Lung Cancer
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Cancer Care
Lung Cancer

Lung Cancer

Lung cancer is the second most diagnosed cancer in both men and women in the United States. After increasing for decades, lung cancer incidence and mortality among men and women are decreasing, paralleling decreases in cigarette smoking.

Although lung cancer may not cause symptoms in its early stages, as the disease advances symptoms may include:

  • A persistent or worsening cough
  • Trouble breathing or shortness of breath
  • Constant chest pain
  • Bloody cough
  • A hoarse voice
  • Frequent lung infections such as pneumonia
  • Fatigue
  • Unexplained weight loss

Conditions other than lung cancer can also cause these symptoms, and patients with any symptoms should see a doctor to determine the cause.

Lung cancers usually are grouped into two main types, small cell and non-small cell. These types of lung cancer grow differently and are treated differently. Non-small cell lung cancer is more common than small cell lung cancer.

To detect lung cancer, we offer a low-dose CT lung cancer screening. The National Lung Screening Trial found that lung cancer deaths were decreased by 20 percent among current or former heavy smokers who were screened with low-dose computed tomography (CT) versus those screened by chest X-ray.

Our multidisciplinary team includes pulmonologists and surgeons, as well as medical and radiation oncologists. This team will work together with you to determine the best treatment approach for you based on the type and stage of the disease, its location, your age, and your physical health. Treatment may include surgery, radiation, chemotherapy, immunotherapy, targeted therapies or a combination of these treatments.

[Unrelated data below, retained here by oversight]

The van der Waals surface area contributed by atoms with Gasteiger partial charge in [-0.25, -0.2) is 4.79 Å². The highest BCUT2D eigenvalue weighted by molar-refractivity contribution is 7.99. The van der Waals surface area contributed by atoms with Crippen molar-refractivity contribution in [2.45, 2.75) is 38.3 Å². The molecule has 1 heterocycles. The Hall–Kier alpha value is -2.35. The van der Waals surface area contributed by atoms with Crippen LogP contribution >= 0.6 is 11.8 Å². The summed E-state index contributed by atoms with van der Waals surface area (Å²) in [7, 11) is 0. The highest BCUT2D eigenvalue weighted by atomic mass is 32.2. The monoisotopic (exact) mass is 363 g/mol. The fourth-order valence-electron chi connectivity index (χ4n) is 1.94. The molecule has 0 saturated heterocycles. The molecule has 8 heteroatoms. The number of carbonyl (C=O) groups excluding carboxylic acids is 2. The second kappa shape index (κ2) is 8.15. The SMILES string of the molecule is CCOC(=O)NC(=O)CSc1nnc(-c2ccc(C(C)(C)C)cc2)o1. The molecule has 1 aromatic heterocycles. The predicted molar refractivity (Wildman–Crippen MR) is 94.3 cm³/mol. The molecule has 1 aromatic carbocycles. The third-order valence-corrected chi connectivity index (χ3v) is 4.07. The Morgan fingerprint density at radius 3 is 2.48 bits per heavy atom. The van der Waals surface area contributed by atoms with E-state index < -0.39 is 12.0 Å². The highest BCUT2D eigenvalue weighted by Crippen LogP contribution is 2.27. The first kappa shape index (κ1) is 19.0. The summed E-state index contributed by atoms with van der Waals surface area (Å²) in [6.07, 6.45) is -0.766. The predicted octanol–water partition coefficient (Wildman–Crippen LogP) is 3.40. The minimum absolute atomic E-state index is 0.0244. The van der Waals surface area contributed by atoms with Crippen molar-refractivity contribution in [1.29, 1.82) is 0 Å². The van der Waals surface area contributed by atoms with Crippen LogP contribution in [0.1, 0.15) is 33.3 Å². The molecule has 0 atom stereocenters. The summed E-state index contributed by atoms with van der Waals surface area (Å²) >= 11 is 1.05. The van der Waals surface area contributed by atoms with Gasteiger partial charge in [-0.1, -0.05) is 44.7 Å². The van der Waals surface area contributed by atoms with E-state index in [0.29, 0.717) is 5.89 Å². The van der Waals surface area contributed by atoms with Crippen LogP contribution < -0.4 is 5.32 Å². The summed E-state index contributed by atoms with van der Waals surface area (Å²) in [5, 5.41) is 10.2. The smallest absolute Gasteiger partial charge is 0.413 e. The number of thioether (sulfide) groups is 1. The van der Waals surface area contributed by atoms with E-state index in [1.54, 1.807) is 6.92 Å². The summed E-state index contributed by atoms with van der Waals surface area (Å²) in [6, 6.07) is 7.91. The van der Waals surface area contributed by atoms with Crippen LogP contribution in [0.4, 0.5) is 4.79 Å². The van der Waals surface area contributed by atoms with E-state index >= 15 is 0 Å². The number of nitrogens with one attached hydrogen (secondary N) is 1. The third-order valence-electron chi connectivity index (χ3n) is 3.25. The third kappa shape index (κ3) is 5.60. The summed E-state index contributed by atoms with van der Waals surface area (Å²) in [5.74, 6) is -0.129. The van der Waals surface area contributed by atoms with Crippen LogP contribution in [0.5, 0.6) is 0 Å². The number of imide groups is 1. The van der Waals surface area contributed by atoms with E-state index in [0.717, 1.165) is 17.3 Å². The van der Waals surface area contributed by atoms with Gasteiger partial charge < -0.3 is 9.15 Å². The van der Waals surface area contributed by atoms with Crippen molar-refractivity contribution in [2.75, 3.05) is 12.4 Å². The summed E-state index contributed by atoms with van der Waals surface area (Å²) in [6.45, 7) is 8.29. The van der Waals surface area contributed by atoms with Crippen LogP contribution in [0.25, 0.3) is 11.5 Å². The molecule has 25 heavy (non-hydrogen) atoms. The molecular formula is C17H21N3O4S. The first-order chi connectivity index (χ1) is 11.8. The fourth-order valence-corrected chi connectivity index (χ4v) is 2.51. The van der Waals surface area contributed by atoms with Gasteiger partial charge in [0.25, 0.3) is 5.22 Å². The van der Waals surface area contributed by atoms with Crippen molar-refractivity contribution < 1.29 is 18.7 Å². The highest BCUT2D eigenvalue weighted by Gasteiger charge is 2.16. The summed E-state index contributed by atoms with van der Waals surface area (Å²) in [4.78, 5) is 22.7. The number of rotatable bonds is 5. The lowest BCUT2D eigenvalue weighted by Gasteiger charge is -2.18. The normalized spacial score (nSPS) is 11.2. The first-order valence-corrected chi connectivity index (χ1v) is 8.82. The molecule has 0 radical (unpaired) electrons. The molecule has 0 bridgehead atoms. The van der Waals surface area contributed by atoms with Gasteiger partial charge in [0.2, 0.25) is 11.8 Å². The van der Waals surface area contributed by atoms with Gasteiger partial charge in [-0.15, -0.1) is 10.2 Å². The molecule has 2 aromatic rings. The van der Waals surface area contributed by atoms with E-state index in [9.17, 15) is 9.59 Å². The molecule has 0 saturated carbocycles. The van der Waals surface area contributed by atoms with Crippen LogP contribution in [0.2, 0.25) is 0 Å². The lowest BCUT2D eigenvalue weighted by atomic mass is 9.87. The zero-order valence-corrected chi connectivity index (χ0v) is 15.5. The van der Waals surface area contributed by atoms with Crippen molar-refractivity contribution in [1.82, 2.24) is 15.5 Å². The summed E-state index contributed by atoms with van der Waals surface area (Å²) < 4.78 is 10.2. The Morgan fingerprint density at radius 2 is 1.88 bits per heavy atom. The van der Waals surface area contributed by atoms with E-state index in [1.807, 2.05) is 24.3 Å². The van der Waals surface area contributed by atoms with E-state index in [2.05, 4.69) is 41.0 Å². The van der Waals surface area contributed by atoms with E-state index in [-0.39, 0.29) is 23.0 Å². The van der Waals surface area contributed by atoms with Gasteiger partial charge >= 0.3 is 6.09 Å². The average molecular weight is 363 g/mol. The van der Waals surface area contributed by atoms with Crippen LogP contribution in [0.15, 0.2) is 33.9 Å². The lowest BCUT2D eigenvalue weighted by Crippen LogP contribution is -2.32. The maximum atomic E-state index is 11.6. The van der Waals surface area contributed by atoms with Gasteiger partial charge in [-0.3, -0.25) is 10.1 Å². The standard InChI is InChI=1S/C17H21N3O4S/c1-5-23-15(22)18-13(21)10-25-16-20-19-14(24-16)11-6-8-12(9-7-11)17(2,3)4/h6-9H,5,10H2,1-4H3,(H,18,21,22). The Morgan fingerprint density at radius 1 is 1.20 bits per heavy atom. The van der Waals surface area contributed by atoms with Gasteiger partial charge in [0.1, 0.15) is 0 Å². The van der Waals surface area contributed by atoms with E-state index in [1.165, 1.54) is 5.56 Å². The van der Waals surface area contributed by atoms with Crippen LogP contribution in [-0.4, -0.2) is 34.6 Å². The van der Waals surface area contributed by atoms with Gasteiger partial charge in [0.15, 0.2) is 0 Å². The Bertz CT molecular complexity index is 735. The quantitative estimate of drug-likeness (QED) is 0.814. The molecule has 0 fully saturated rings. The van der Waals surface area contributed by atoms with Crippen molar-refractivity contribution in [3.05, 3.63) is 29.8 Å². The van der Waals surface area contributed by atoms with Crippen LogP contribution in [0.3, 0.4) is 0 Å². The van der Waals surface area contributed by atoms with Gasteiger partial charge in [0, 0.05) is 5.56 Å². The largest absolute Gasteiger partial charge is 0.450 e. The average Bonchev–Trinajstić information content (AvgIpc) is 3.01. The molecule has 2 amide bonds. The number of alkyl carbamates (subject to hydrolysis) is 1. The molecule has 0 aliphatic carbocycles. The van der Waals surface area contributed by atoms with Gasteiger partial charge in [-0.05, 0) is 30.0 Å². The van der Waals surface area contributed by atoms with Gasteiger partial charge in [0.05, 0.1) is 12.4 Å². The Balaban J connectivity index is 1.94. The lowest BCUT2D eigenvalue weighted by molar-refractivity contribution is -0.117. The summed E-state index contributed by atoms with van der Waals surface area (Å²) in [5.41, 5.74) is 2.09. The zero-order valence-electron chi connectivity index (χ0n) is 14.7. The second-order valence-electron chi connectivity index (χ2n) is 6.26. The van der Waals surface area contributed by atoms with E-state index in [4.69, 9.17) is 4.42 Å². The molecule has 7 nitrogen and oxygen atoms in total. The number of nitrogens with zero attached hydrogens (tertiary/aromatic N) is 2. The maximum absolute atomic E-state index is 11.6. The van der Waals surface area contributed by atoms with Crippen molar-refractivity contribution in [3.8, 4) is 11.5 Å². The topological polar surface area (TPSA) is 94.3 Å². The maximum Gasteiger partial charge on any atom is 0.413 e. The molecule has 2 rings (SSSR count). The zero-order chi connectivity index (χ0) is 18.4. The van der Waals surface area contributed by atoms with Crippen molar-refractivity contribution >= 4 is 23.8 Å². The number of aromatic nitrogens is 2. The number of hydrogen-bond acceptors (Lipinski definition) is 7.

Learn more about our programs and the social workers, nutritionists and others who are available during and after your treatment to support you and your family.

Cigarette smoking is the number one cause of lung cancer. Lung cancer also can be caused by using other types of tobacco (such as pipes or cigars), breathing secondhand smoke, being exposed to substances such as asbestos or radon at home or work, and having a family history of lung cancer.

If you currently smoke, the single most important thing you can do is quit. Your risk for lung cancer decreases significantly when you stop smoking. Talk to your doctor to get help with quitting. You can also get help from state quit lines, download apps to your smart phone, and participate in online programs. The following resources can help you get started.

Download our smoking cessation flyer for more information.


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